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Pat Moroney, a software engineer, fills out his ballot as he votes early at the Denver Election Commission on Monday, Oct. 22, 2012. (AP Photo/ Ed Andrieski)

Odd-year elections in Colorado traditionally have low turnout, but voter participation this year has been even more anemic than usual despite fiery school board contests and consequential ballot initiatives.

As of Sunday night, 755,631 ballots had been cast, representing just 19% of active registered voters in the state.

More Democrats and Republicans had cast ballots by the Sunday before Election Day in the 2015, 2017 and 2019 elections, according to data from the Colorado Secretary of State’s Office. The one bright spot is unaffiliated voters, who make up the largest percentage of registered voters in Colorado and are outpacing their ballot returns from the three previous odd-year elections. 

Turnout ramped up on Monday. By 11:30 p.m., 953,196 ballots had been cast, representing 25% of active registered voters. Returns are still lagging what they were at this point in the election in 2019.

There’s still time to turn things around — and in many recent odd-year elections turnout has shot up just before Election Day. In fact, the number of ballots returned in the final two days of the election ranged from 40% of the contest’s total in both 2015 and 2017 to nearly 50% two years ago.

Here’s what you need to know to participate in the 2021 election Tuesday:

When is the deadline to vote?

Your ballot must be in the possession of your county’s clerk by 7 p.m. on Election Day to be counted. 

It is too late to mail your ballot. You must turn it in at a drop box by 7 p.m. Tuesday if you want it to be counted. 

If you want to vote in person, you can do so. You must be in line to vote by 7 p.m. to cast your ballot. 

Remember: Colorado has same-day voter registration. 

What’s on the ballot?

Voters are picking local school board members in hotly contested races and deciding whether to approve a host of local ballot measures.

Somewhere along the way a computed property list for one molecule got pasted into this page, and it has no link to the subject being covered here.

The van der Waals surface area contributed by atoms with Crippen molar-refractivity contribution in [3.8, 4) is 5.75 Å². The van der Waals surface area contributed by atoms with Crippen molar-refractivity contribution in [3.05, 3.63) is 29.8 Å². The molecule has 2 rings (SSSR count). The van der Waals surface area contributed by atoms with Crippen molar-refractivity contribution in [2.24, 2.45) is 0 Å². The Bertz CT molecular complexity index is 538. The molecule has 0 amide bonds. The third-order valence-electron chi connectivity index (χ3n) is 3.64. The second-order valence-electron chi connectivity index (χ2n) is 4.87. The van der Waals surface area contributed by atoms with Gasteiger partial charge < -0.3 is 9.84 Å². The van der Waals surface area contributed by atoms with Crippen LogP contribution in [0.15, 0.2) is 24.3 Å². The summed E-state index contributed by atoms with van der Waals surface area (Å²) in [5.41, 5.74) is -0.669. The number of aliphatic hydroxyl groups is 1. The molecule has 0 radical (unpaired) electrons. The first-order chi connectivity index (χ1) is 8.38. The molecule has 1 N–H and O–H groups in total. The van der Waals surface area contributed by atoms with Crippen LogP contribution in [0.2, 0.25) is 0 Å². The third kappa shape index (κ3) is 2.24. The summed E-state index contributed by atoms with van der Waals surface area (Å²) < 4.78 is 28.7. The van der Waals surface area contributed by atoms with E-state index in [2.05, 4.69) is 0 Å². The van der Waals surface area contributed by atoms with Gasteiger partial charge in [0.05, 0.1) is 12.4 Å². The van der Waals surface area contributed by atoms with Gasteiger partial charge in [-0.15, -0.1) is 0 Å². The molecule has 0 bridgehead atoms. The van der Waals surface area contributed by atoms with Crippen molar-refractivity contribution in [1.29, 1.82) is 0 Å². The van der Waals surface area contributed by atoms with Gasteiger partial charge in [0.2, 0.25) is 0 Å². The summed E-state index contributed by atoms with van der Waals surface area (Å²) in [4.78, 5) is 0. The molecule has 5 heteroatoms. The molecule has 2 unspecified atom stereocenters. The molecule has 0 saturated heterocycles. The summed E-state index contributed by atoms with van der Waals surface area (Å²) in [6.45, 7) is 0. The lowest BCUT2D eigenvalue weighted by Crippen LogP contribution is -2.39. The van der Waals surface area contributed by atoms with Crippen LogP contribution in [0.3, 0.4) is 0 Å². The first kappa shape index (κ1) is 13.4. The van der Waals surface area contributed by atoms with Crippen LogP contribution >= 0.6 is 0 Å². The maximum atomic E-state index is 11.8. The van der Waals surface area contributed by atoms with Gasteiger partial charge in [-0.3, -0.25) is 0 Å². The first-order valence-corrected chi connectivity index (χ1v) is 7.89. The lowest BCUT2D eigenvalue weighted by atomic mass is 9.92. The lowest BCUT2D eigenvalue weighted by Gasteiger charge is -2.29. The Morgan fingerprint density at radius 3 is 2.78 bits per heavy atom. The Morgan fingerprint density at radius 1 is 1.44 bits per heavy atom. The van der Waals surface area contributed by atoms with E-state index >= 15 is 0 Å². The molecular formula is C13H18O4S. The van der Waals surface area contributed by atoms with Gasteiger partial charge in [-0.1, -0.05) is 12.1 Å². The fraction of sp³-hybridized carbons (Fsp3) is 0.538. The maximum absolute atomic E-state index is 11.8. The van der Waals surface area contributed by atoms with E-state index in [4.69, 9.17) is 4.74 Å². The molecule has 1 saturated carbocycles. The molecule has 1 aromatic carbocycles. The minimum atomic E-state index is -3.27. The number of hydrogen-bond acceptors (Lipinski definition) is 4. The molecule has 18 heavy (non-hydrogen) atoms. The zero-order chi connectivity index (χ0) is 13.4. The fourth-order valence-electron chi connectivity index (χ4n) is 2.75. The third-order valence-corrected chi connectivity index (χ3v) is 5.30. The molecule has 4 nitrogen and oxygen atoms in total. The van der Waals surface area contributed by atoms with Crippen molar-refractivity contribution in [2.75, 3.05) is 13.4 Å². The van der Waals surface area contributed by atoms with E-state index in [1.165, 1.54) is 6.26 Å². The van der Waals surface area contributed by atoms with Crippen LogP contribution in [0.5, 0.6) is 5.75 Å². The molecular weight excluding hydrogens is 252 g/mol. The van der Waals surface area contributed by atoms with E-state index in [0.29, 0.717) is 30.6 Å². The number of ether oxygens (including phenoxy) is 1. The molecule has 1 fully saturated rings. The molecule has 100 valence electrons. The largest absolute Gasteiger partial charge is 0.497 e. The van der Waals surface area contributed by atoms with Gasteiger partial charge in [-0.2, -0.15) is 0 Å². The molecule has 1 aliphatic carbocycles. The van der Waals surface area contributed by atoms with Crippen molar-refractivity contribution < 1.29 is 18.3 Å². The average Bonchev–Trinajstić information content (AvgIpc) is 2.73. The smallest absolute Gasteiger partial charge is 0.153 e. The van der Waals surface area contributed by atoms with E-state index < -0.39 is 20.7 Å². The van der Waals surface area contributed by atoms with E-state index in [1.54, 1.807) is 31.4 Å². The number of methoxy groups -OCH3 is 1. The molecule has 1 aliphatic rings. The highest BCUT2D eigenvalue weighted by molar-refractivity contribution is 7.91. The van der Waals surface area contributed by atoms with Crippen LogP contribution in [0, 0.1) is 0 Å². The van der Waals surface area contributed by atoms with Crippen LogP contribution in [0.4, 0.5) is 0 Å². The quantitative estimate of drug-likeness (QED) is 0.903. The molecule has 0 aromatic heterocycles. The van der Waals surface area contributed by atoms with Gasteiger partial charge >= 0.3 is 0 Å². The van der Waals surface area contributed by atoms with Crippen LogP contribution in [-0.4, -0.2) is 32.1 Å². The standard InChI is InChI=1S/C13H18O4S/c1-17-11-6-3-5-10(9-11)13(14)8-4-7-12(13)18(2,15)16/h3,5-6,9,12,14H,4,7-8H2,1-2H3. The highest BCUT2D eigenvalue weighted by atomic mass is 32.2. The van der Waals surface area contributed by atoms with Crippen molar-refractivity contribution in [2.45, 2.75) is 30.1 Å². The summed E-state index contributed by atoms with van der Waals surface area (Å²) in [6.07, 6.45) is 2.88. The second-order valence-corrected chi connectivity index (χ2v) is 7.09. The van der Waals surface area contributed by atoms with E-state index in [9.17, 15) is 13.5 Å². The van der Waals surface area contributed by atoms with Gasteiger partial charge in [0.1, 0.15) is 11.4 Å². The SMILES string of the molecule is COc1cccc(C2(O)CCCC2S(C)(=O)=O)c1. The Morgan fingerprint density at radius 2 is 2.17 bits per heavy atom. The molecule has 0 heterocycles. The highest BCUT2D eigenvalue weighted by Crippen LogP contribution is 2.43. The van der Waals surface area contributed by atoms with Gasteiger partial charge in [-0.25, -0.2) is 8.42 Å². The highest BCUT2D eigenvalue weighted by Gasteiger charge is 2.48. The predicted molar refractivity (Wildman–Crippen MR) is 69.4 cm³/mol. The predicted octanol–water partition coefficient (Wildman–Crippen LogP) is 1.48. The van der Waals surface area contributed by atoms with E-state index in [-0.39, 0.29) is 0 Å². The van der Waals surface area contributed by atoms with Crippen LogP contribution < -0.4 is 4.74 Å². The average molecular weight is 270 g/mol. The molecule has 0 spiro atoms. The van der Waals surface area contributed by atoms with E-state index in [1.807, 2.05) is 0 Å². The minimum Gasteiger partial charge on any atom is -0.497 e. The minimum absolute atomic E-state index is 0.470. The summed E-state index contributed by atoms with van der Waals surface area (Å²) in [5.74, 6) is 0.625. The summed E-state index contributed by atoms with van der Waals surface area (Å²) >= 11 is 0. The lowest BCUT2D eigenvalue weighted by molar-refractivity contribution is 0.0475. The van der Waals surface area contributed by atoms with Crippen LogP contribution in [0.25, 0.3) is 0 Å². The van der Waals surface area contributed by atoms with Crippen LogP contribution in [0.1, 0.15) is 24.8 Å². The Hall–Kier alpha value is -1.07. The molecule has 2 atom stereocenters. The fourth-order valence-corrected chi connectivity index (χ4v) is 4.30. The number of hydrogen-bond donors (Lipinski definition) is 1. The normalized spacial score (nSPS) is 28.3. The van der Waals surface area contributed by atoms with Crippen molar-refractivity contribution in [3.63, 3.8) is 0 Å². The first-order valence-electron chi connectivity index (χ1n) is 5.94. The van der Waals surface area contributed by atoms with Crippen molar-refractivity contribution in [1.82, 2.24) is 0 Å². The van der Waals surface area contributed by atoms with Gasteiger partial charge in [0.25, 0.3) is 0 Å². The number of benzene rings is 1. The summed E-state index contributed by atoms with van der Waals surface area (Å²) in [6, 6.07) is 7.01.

There are also three statewide questions on the ballot:

Do I have to vote on everything on my ballot?


You can pick and choose which races you’d like to vote on. Leaving a contest blank will not invalidate your ballot.

Can I track my ballot?


Your best resource is, where you can log in to check your voter registration status, review a sample ballot and learn whether your ballot has been mailed.

To track your ballot through the counting process, sign up for the state BallotTrax system. Voters can go to to sign up for the service.

Denver residents interested in keeping tabs on their ballots must sign up for a different system at

Where can I find results?

Results are typically released starting around 7:30 p.m.

The Colorado Secretary of State’s website is a great resource for tracking election results. Your local county clerk’s website also likely has results. 

The Colorado Sun will be writing about the three statewide ballot measures, as well as a host of school board races. Check our website for the latest updates.

Colorado Sun correspondent Sandra Fish contributed to this report.

Jesse Paul is a Denver-based political reporter and editor at The Colorado Sun, covering the state legislature, Congress and local politics. He is the author of The Unaffiliated newsletter and also occasionally fills in on breaking news coverage....